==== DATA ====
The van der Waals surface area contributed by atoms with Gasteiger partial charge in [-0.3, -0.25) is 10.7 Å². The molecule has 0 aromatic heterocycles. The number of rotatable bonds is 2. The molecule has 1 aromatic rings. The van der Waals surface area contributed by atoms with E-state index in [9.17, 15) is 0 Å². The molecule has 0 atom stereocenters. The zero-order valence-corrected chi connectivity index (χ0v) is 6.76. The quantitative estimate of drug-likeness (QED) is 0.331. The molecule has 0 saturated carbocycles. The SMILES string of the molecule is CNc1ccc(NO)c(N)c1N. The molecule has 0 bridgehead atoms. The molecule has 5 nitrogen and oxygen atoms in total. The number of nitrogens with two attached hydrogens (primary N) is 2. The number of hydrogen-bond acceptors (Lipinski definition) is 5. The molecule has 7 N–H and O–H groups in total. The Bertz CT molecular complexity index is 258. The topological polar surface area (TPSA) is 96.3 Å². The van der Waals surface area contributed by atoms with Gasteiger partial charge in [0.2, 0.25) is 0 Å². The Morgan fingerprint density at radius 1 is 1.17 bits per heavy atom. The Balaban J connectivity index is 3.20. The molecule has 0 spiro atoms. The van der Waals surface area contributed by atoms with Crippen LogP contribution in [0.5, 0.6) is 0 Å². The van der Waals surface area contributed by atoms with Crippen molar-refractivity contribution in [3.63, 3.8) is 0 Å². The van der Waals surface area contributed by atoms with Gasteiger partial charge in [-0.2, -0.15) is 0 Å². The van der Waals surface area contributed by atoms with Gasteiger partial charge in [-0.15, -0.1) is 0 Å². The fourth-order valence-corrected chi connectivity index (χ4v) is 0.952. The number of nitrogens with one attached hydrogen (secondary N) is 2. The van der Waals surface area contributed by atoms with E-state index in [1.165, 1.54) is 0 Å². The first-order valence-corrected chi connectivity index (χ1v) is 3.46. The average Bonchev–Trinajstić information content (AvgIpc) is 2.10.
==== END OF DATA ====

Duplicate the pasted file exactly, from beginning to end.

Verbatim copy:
The van der Waals surface area contributed by atoms with Gasteiger partial charge in [-0.3, -0.25) is 10.7 Å². The molecule has 0 aromatic heterocycles. The number of rotatable bonds is 2. The molecule has 1 aromatic rings. The van der Waals surface area contributed by atoms with E-state index in [9.17, 15) is 0 Å². The molecule has 0 atom stereocenters. The zero-order valence-corrected chi connectivity index (χ0v) is 6.76. The quantitative estimate of drug-likeness (QED) is 0.331. The molecule has 0 saturated carbocycles. The SMILES string of the molecule is CNc1ccc(NO)c(N)c1N. The molecule has 0 bridgehead atoms. The molecule has 5 nitrogen and oxygen atoms in total. The number of nitrogens with two attached hydrogens (primary N) is 2. The number of hydrogen-bond acceptors (Lipinski definition) is 5. The molecule has 7 N–H and O–H groups in total. The Bertz CT molecular complexity index is 258. The topological polar surface area (TPSA) is 96.3 Å². The van der Waals surface area contributed by atoms with Gasteiger partial charge in [0.2, 0.25) is 0 Å². The Morgan fingerprint density at radius 1 is 1.17 bits per heavy atom. The Balaban J connectivity index is 3.20. The molecule has 0 spiro atoms. The van der Waals surface area contributed by atoms with Crippen LogP contribution in [0.5, 0.6) is 0 Å². The van der Waals surface area contributed by atoms with Crippen molar-refractivity contribution in [3.63, 3.8) is 0 Å². The van der Waals surface area contributed by atoms with Gasteiger partial charge in [-0.2, -0.15) is 0 Å². The van der Waals surface area contributed by atoms with Gasteiger partial charge in [-0.15, -0.1) is 0 Å². The fourth-order valence-corrected chi connectivity index (χ4v) is 0.952. The number of nitrogens with one attached hydrogen (secondary N) is 2. The van der Waals surface area contributed by atoms with E-state index in [1.165, 1.54) is 0 Å². The first-order valence-corrected chi connectivity index (χ1v) is 3.46. The average Bonchev–Trinajstić information content (AvgIpc) is 2.10.